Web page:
Alexandra Tracy, Green Finance Advisor of Friends of the Earth (HK)
Government around the region are scrambling to develop plans for recovering from the pandemic. Environmental champions have made much of the opportunities for moving away from business as usual and “building back better”. They point to research recently published by Oxford University, which suggests investment in climate friendly policy initiatives could also offer the best economic returns. Based on surveys of more than 200 senior economic officials, the research finds that interventions with the greatest environmental and economic impacts include investing in clean physical infrastructure, natural capital projects and clean R&D.
But is this all talk and no action ?
To some extent, in Asia, it would seem to be so. Even before the virus, ASEAN was not on track to meet its regional target of sourcing 23% of primary energy from renewables by 2025 – it looks as though that share will stay at around 15%. On top of that, the International Energy Agency predicts that oil will continue to dominate road transport demand in South East Asia.
Now, policy makers urgently need to attend to shocking economic downturns and to generate growth as rapidly as possible, especially in those regions which are struggling to tackle rising poverty. In these circumstances, it is understandable that short term decision making may overtake longer term green aspirations. This is hardly the time, for example, for dramatically rolling back the generous fossil fuel subsidies that allow access to energy and transportation for the poorest.
Most of the huge economic stimulus packages being developed by governments in the region make little mention of green priorities. Indeed, a recent study by ING Bank of these plans described most of their proposals as a “lamentable green response to Covid 19”.
Asia’s largest economies are proposing to make green investments, but are also supporting fossil fuel as part of their economic recovery plans. China has approved plans for new coal power plant capacity at the fastest rate since 2015, while India’s stimulus package contains support for both coal and oil industries, as well as allowing more deforestation for industrial development. And for all the talk of Korea’s Green New Deal, it is hard to find significant environmental measures in its proposals.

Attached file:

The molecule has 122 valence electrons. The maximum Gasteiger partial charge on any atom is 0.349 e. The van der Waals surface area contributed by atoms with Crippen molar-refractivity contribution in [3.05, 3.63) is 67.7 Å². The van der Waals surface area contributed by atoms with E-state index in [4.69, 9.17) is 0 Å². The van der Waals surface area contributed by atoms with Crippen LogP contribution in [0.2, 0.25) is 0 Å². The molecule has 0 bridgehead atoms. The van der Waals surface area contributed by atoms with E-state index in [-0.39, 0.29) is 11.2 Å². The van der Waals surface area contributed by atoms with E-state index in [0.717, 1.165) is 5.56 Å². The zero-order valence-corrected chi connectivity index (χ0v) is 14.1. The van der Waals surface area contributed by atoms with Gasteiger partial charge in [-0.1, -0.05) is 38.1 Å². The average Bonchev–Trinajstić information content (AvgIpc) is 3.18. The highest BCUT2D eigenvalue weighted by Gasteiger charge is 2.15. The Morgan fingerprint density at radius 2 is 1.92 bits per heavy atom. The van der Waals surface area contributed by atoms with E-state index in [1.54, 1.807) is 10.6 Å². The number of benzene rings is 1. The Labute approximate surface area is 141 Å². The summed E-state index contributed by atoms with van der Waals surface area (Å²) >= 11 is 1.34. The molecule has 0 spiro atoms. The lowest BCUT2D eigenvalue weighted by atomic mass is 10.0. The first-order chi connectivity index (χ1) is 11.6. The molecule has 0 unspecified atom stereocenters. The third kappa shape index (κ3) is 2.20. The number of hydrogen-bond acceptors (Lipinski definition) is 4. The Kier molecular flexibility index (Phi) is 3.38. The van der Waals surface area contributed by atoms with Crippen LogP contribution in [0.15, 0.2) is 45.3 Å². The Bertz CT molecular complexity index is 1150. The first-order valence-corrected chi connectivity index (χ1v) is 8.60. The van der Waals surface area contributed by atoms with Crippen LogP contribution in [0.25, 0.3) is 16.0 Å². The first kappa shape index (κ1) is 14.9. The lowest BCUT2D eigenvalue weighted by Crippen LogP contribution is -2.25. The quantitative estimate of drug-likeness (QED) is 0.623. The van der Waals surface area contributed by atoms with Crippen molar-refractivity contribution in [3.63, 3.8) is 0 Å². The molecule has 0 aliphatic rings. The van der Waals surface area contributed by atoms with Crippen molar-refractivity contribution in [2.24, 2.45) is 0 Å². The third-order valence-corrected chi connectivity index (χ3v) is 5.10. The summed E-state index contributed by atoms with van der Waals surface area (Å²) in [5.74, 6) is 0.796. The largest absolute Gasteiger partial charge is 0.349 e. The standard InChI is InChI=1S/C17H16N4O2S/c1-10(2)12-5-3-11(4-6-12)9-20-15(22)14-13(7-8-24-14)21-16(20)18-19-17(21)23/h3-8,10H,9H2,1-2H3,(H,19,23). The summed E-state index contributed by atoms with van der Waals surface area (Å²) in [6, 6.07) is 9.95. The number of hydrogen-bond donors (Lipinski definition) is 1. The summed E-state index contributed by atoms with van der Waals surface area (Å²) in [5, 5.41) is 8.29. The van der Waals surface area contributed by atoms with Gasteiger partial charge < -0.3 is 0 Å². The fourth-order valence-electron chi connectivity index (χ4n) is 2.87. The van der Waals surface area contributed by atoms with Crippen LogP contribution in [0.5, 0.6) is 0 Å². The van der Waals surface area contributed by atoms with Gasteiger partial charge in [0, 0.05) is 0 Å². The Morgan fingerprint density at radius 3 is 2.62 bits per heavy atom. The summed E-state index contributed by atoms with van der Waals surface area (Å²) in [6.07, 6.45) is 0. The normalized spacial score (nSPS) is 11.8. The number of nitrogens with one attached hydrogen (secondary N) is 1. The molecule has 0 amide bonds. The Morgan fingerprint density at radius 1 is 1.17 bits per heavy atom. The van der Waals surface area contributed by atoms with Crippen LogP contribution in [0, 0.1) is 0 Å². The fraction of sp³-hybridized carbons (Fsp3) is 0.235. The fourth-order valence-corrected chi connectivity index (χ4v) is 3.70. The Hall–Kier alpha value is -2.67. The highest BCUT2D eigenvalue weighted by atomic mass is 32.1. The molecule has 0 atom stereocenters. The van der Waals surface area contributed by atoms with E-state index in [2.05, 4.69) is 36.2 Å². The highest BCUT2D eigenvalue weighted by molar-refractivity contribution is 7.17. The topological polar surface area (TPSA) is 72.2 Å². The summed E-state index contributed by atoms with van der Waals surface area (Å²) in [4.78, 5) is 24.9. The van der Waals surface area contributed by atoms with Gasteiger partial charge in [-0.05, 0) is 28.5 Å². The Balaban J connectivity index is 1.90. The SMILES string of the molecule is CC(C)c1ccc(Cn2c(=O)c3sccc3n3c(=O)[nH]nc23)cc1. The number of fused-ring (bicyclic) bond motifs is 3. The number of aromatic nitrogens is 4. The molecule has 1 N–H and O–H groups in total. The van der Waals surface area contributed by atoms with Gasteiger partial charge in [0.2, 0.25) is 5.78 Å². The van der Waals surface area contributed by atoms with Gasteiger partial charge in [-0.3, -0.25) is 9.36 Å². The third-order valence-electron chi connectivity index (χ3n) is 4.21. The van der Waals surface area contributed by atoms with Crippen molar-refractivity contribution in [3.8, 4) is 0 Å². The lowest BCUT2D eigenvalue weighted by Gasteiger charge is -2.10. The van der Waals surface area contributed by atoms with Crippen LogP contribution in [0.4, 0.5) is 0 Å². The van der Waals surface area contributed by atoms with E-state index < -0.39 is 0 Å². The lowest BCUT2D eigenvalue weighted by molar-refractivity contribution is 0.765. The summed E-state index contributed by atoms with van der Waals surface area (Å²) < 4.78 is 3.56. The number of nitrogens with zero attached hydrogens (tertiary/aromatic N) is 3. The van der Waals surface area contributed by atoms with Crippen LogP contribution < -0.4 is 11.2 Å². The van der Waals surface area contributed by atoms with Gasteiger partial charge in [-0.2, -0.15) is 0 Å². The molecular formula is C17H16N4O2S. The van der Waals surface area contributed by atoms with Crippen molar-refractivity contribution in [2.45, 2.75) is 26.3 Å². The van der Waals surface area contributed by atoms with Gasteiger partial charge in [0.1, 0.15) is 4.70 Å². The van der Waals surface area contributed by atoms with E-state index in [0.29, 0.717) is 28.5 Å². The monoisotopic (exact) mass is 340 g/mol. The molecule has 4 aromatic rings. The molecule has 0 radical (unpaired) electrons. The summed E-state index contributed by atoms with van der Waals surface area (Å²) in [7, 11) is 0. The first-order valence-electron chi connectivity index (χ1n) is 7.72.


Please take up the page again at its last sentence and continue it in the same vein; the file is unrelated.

But there are reasons to feel positive. In the last two years, Vietnam has made enormous progress on increasing its solar and wind generating capacities, with a combination of well thought out policies and fiscal incentives. It now accounts for over 40% of South East Asia’s total solar capacity. Significant challenges remain for switching away from fossil fuels entirely, but the government is responding with sweeping changes to the power sector and moves to encourage direct corporate purchases of clean energy.
And New Zealand stands out in the Asia Pacific region for including in its economic recovery plans considerable spending on nature based solutions. The government has announced a NZ$1.3 billion programme that will invest in restoring wetlands and riverbanks, removing invasive species and improving tourism and recreation services on public lands. This is expected to create 11,000 new jobs.
Meanwhile, what of Hong Kong? In the Chief Executive’s Policy Address this week, there was mention of a number of environmental initiatives, such as more recycling and subsidies for electric vehicle charging infrastructure. These were somewhat outweighed, however, by ambitious planning for intensive development of the airport and expanded urban areas.
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